NAUGATUCK — After months of discussions and workshops, borough officials have approved a $125.1 million budget for the 2019-2020 fiscal year.
The Joint Boards of Mayor and Burgesses and Finance voted to adopt the budget, 16-1, May 15. The budget increases spending by $3.2 million, or 2.62 percent, over this fiscal year’s budget. The budget will be officially adopted after May 29, which is the deadline for residents to submit petitions with signatures from 8 percent — about 1,400 — of the registered voters in the borough to force referendum.
While spending is going up, the joint boards set the 2019-20 tax rate at 47.25 mills, which is a decrease of 1.1 mills. To help lower the tax rate, officials decided last week to use $1 million, which equates to about 0.65 mills, from the borough’s fund balance as revenue in the budget.
The cut in the tax rate comes after a property revaluation last year. So, whether residents see a reduction in their property taxes will depend of how their assessments fared after the revaluation.
Board of Finance Chairman Dan Sheridan said the budget is fair to residents and the borough.
“I think we have worked long and hard on it and took into account the comments from the taxpayers at the public hearing as well as our own personal experiences as taxpayers. I think it is a fair budget to cover the needs in the town,” Sheridan said.
The budget adoption wasn’t without its share of debate. Burgess Jack DeOliveira was the only one to vote against the overall budget, but the most divisive issue was the Board of Education budget.
The school budget is $62.2 million, which is an increase of $200,000, or 0.3 percent, but about $2 million less than the request the Board of Education presented to the finance board.
The reduction from the request includes a transfer of about $1.12 million in debt payments from the school budget to the municipal budget. Borough officials made the transfer to open up funds in the school budget while keeping the overall increase down to avoid setting a new benchmark under the state’s minimum budget requirement. State law requires municipalities to spend at least as much on education from one year to the next, with a few exceptions.
Also, a $500,000 special education grant from the state that the borough received and was counted within the borough’s allocation for the school budget is now factored as part of grant revenue the school board receives.
The $62.2 million represents the borough’s allocation for the school budget. The school board’s total operating budget includes grant and supplemental revenue. In total, the overall school operating budget for 2019-20 is roughly $71.5 million, an increase of about $1.7 million from this fiscal year’s total operating budget.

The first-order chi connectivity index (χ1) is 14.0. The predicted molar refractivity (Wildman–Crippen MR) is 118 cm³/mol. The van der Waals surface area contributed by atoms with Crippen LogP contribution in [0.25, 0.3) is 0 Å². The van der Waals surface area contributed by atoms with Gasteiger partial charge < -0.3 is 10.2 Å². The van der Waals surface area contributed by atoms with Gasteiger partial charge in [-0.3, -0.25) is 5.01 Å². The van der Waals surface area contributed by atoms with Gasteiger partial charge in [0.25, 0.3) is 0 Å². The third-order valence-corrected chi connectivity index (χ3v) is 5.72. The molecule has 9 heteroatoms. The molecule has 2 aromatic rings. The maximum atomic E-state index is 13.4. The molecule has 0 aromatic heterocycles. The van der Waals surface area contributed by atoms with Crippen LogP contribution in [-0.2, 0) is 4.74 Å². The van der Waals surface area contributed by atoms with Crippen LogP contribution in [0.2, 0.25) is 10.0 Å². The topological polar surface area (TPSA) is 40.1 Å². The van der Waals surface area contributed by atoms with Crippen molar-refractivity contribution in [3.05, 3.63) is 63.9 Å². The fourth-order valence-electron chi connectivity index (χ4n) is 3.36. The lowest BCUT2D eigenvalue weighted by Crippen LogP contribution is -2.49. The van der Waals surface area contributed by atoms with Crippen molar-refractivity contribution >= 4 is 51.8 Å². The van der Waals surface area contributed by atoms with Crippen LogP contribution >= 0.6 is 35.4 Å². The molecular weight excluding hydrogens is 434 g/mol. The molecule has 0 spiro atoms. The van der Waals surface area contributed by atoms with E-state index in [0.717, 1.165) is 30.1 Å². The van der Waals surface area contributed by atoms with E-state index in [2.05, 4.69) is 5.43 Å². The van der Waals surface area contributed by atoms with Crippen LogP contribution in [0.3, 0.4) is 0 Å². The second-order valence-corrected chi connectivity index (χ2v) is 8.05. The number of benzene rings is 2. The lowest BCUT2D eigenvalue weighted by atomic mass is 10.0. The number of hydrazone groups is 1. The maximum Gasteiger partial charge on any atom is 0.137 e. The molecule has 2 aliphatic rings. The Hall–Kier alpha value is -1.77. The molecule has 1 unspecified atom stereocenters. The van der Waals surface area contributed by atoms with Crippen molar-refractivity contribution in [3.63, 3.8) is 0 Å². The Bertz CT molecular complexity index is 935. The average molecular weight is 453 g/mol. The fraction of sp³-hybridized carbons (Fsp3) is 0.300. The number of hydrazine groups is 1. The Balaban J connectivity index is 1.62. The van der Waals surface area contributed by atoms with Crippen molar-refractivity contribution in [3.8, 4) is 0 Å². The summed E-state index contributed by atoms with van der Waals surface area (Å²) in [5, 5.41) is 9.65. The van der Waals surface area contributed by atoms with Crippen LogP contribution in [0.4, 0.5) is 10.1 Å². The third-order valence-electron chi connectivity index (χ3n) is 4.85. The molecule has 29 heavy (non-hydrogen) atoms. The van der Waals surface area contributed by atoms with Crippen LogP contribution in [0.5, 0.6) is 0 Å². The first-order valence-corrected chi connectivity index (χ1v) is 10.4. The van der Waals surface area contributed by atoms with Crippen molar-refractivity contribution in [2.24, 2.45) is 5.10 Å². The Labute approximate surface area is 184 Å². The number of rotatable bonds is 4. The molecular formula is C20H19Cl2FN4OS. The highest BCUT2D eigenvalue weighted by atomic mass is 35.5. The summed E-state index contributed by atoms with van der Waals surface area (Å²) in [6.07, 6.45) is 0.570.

The budget adoption came two days after a hearing on the spending plan, during which Board of Education Chair Dorothy Neth-Kunin asked the joint boards to restore $258,000 to the school budget.
“Our goal is to provide a high quality education while providing a safe learning environment,” Neth-Kunin said. “We do our best for our students we have in this district. We ask that you to do your best in finding a way to grant the additional request.”
Members of the joint boards argued for and against restoring the money, before voting 9 to 8 to leave the budget at $62.2 million.
Sheridan said the borough took on debt from the Board of Education and still gave the board money. He referred to reductions school officials identified after the request was reduced as well as information from the school board’s May meeting that stated school officials anticipate being able to identify additional savings of $148,092 within the coming months.
Mayor N. Warren “Pete” Hess said he was in favor of adding back some money to the Board of Education because he doesn’t want to see the schools just get by.
“The question is do we want them to get by or do we want them to keep moving forward and strive to be even better,” Hess said. “A better education system is going to raise property values and, ultimately, serve to reduce the mill rate as property values go up.”
The only change the joint boards made to the budget last week was adding $3,000 to pay for the borough to be a full member of the Greater Waterbury Transit Service. The money offsets some of the cost of bus rides for eligible residents. The money was taken out by the joint boards several years ago.
The municipal budget is $62.97 million, an increase of approximately $3 million, or about 5 percent.
The increase includes the $1.12 million in debt taken from the school budget, $357,627 more for the police department, an additional $148,900 for the fire department, and $276,151 more for the water pollution control board.
Hess the spending plan doesn’t kick the can down the road and invests in items the borough needs. He described the spending plan as a “totally pure budget” that is a positive step toward bringing the borough back to being as attractive and popular as it was when corporations such as Uniroyal operated downtown.
“In order for Naugatuck to really get there, it is a 20-year climb. I like to see progress every year and to see the town get better every year and to see the property values go up,” Hess said.